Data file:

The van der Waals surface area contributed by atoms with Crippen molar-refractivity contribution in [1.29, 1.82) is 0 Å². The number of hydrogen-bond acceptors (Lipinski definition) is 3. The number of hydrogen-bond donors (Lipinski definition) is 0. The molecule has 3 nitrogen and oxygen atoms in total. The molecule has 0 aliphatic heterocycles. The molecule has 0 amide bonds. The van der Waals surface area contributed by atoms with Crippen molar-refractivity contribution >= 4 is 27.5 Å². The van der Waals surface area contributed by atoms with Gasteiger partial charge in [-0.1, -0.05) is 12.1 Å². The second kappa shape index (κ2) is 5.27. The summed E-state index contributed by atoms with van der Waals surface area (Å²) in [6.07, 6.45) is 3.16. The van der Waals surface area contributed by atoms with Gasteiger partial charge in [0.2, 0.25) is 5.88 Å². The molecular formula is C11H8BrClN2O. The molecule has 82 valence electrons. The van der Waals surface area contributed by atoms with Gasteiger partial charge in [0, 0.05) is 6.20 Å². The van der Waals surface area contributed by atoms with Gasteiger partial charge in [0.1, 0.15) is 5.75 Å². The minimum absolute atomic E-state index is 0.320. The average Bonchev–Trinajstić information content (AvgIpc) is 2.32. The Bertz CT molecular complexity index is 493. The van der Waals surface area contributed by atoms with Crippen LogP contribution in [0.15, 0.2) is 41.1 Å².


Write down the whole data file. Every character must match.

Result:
The van der Waals surface area contributed by atoms with Crippen molar-refractivity contribution in [1.29, 1.82) is 0 Å². The number of hydrogen-bond acceptors (Lipinski definition) is 3. The number of hydrogen-bond donors (Lipinski definition) is 0. The molecule has 3 nitrogen and oxygen atoms in total. The molecule has 0 aliphatic heterocycles. The molecule has 0 amide bonds. The van der Waals surface area contributed by atoms with Crippen molar-refractivity contribution >= 4 is 27.5 Å². The van der Waals surface area contributed by atoms with Gasteiger partial charge in [-0.1, -0.05) is 12.1 Å². The second kappa shape index (κ2) is 5.27. The summed E-state index contributed by atoms with van der Waals surface area (Å²) in [6.07, 6.45) is 3.16. The van der Waals surface area contributed by atoms with Gasteiger partial charge in [0.2, 0.25) is 5.88 Å². The molecular formula is C11H8BrClN2O. The molecule has 82 valence electrons. The van der Waals surface area contributed by atoms with Gasteiger partial charge in [0, 0.05) is 6.20 Å². The van der Waals surface area contributed by atoms with Gasteiger partial charge in [0.1, 0.15) is 5.75 Å². The minimum absolute atomic E-state index is 0.320. The average Bonchev–Trinajstić information content (AvgIpc) is 2.32. The Bertz CT molecular complexity index is 493. The van der Waals surface area contributed by atoms with Crippen LogP contribution in [0.15, 0.2) is 41.1 Å².